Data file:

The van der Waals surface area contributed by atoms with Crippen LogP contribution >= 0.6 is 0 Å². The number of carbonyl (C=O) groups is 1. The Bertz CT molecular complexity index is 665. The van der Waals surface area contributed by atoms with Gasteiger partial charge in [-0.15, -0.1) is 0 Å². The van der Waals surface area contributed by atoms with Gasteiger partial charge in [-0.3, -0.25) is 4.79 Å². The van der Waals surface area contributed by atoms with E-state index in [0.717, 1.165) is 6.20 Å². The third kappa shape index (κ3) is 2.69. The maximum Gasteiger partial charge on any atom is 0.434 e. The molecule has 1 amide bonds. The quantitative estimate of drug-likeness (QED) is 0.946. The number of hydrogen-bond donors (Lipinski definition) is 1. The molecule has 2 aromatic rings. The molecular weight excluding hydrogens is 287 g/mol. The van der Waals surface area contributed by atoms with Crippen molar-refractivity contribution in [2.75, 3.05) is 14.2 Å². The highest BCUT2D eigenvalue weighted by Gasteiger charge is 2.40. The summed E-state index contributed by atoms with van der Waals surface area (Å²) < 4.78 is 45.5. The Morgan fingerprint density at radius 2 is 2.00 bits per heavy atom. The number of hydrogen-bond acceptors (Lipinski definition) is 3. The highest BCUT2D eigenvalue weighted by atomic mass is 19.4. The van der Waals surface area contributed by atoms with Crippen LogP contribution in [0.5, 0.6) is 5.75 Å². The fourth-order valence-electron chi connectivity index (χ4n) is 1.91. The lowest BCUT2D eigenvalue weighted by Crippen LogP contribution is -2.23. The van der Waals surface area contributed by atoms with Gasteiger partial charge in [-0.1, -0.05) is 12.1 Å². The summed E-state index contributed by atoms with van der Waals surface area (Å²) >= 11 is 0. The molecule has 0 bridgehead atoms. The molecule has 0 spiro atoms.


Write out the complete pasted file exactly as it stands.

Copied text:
The van der Waals surface area contributed by atoms with Crippen LogP contribution >= 0.6 is 0 Å². The number of carbonyl (C=O) groups is 1. The Bertz CT molecular complexity index is 665. The van der Waals surface area contributed by atoms with Gasteiger partial charge in [-0.15, -0.1) is 0 Å². The van der Waals surface area contributed by atoms with Gasteiger partial charge in [-0.3, -0.25) is 4.79 Å². The van der Waals surface area contributed by atoms with E-state index in [0.717, 1.165) is 6.20 Å². The third kappa shape index (κ3) is 2.69. The maximum Gasteiger partial charge on any atom is 0.434 e. The molecule has 1 amide bonds. The quantitative estimate of drug-likeness (QED) is 0.946. The number of hydrogen-bond donors (Lipinski definition) is 1. The molecule has 2 aromatic rings. The molecular weight excluding hydrogens is 287 g/mol. The van der Waals surface area contributed by atoms with Crippen molar-refractivity contribution in [2.75, 3.05) is 14.2 Å². The highest BCUT2D eigenvalue weighted by Gasteiger charge is 2.40. The summed E-state index contributed by atoms with van der Waals surface area (Å²) < 4.78 is 45.5. The Morgan fingerprint density at radius 2 is 2.00 bits per heavy atom. The number of hydrogen-bond acceptors (Lipinski definition) is 3. The highest BCUT2D eigenvalue weighted by atomic mass is 19.4. The van der Waals surface area contributed by atoms with Crippen LogP contribution in [0.5, 0.6) is 5.75 Å². The fourth-order valence-electron chi connectivity index (χ4n) is 1.91. The lowest BCUT2D eigenvalue weighted by Crippen LogP contribution is -2.23. The van der Waals surface area contributed by atoms with Gasteiger partial charge in [-0.1, -0.05) is 12.1 Å². The summed E-state index contributed by atoms with van der Waals surface area (Å²) >= 11 is 0. The molecule has 0 bridgehead atoms. The molecule has 0 spiro atoms.